What a difference an Internet uproar can make.
The Oculus team has reversed course on one of its most unpopular decisions since launching the Rift VR headset in April: headset-specific DRM. After weeks of playing cat-and-mouse to block the “Revive” workaround that translated the VR calls of Oculus games to work smoothly and seamlessly inside of the rival HTC Vive, Oculus quietly updated its hardware-specific runtime on Friday and removed all traces of that controversial DRM.
What’s more, Oculus didn’t mention the change in its runtime update notes, which are curiously future-dated one day forward on Saturday, June 25. The news instead broke when Revive’s head developer posted a note on the project’s Github download page. “I’ve only just tested this and I’m still in disbelief,” the unnamed LibreVR developer wrote. Accordingly, the Revive team has since removed the patch’s DRM-disabling feature, which had later been implemented as an extreme measure to make Oculus games play on the HTC Vive.
The news comes only one week after Oculus executives spoke to Ars in vehement defense of its hardware-locked DRM strategy. “[A personal hack] is a far cry difference from an institutional tool made and distributed to a mass number of people to [support other headsets], strip out DRM, strip out platform features and the like,” Oculus’ Jason Rubin told Ars at this year’s E3 conference. “For an individual to do that for themselves, that would be all right. Mass distribution is an entirely different situation.” Still, fans decried Oculus’ choice to block paying customers from testing Oculus software on other hardware, and they repeatedly pointed to Oculus founder Palmer Luckey’s frank statements on the issue months before the hardware launched. In particular, Luckey told Ars in March that “our goal is not to lock every piece of software to [the Oculus Rift headset].”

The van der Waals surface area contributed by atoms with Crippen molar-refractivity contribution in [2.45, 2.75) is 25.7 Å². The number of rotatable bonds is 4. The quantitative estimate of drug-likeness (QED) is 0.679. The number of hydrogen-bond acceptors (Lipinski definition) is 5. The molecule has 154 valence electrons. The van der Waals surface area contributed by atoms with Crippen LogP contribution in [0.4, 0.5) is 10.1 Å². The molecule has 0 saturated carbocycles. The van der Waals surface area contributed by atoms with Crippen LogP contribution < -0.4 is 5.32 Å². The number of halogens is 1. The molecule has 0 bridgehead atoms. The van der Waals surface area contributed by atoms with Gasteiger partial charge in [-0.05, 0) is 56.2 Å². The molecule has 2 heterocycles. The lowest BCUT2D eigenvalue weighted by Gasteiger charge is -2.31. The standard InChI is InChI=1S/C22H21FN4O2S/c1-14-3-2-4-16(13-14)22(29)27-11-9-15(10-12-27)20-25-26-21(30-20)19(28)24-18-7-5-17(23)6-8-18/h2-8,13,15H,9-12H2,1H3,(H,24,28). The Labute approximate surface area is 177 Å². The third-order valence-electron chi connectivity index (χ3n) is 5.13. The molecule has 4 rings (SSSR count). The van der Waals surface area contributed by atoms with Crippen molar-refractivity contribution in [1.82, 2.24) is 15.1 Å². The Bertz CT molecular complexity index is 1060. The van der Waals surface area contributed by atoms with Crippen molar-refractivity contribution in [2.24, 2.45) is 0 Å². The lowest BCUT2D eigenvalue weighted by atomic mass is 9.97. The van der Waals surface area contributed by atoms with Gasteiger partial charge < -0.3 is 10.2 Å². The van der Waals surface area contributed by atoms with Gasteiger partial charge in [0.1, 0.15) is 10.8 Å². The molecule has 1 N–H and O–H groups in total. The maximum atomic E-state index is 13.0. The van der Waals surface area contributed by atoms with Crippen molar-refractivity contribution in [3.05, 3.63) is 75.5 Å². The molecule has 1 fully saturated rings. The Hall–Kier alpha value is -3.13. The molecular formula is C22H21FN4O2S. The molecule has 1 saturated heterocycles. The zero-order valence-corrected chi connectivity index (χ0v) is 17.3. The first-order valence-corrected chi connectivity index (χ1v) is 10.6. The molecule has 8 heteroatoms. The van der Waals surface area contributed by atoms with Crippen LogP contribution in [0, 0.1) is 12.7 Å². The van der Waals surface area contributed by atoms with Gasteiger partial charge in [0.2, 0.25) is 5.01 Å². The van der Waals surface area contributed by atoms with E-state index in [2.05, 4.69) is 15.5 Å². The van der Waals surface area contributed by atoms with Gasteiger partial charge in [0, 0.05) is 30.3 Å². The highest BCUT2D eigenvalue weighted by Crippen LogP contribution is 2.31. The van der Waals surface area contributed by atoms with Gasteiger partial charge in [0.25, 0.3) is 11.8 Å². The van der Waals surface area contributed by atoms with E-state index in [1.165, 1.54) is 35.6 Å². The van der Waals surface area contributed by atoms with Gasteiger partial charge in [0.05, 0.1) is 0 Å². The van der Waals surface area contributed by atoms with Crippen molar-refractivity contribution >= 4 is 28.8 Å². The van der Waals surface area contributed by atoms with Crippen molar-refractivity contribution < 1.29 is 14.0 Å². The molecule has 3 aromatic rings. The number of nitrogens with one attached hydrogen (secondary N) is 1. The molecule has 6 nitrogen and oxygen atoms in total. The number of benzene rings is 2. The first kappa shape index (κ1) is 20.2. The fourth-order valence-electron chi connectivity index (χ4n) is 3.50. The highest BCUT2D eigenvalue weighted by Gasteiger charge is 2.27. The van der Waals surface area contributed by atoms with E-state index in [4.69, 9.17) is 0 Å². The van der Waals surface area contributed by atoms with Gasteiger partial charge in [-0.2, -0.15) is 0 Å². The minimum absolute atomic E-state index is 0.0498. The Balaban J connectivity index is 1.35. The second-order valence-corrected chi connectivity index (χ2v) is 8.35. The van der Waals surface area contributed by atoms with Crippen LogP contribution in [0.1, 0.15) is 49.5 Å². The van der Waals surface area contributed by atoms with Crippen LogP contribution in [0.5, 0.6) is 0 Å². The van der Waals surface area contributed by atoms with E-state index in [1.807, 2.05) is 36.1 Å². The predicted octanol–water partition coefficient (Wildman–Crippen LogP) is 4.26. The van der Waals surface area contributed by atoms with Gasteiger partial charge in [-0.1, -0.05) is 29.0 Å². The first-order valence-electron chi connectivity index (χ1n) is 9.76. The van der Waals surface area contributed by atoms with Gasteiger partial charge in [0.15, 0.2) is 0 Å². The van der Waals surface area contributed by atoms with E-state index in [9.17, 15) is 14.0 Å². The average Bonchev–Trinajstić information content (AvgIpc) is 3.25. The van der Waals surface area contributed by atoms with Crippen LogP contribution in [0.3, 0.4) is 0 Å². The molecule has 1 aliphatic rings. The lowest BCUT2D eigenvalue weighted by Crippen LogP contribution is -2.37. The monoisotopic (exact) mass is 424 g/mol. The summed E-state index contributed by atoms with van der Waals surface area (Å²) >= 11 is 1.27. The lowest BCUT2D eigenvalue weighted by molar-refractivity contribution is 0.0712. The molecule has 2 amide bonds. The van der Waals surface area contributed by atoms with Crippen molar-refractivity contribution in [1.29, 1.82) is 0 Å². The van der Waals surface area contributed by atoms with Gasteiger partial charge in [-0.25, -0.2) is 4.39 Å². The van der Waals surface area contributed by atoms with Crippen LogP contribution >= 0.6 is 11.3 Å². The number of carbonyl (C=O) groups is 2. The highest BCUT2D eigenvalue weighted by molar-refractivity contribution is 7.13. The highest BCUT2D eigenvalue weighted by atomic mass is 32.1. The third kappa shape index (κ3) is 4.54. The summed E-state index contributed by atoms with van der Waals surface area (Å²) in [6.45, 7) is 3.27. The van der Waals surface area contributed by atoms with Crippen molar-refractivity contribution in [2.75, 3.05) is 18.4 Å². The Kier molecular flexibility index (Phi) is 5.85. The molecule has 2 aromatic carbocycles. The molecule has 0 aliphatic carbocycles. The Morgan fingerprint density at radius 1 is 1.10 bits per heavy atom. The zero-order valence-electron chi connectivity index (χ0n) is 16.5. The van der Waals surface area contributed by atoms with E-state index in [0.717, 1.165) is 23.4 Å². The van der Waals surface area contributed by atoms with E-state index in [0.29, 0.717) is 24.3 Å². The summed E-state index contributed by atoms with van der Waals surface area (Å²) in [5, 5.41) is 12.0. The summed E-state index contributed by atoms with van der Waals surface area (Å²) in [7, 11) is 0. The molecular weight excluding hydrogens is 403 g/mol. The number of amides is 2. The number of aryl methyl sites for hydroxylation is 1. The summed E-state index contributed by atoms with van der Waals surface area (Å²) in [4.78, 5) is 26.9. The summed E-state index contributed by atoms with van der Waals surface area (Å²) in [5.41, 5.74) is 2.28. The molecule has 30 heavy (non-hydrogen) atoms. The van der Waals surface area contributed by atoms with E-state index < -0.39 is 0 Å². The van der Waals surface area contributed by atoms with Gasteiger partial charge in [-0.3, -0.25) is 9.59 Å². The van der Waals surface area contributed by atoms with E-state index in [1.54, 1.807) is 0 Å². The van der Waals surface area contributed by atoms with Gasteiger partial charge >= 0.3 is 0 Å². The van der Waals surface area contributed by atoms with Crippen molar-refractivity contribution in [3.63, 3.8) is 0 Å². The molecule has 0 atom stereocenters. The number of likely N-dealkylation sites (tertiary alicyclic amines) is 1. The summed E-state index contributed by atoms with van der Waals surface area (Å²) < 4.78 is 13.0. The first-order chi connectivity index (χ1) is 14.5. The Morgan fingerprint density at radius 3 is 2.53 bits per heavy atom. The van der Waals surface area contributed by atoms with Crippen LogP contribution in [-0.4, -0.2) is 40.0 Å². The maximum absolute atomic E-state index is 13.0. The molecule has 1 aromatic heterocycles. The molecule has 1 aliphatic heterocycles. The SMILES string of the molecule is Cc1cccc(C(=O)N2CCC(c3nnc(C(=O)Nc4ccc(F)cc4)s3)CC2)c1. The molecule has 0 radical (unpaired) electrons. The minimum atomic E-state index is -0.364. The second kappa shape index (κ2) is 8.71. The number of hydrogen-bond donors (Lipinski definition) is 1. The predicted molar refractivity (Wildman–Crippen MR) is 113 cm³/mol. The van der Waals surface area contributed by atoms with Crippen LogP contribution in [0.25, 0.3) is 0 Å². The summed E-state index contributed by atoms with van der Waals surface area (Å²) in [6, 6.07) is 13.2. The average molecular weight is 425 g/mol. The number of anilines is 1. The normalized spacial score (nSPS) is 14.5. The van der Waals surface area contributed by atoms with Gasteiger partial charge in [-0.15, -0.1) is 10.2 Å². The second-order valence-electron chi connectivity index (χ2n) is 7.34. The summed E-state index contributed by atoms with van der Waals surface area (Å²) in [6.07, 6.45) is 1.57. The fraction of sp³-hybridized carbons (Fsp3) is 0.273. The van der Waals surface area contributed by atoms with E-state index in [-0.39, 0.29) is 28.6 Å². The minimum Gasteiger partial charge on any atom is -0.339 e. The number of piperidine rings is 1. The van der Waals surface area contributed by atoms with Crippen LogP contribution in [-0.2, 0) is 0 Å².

Since its creation, Revive has now become a more elegant patch system, complete with a SteamVR interface that Oculus game owners can use to pick out and load their Oculus games within the HTC Vive’s “chaperone” system. So long as users are running official Oculus software and its always-on runtimes, Revive patch users can expect to see their whole Oculus gaming collection selectable with the HTC Vive’s handheld wands. The only thing that remains to be seen is how Oculus reads the motion-tracked data from its upcoming handheld controller system, the Oculus Touch, and whether Revive will be able to do the same thing for the HTC Vive’s wands once Touch-compatible games launch later this year.
Shortly after publication, Oculus representatives confirmed to Ars Technica that the company had indeed removed any Rift hardware check from its runtimes in the latest update. The company further insisted that it “will not use hardware checks as part of DRM on PC in the future,” even though Ars hadn’t asked about whether this was a short-term change. “We believe protecting developer content is critical to the long-term success of the VR industry, and we’ll continue taking steps in the future to ensure that VR developers can keep investing in ground-breaking new VR content,” the company told Ars.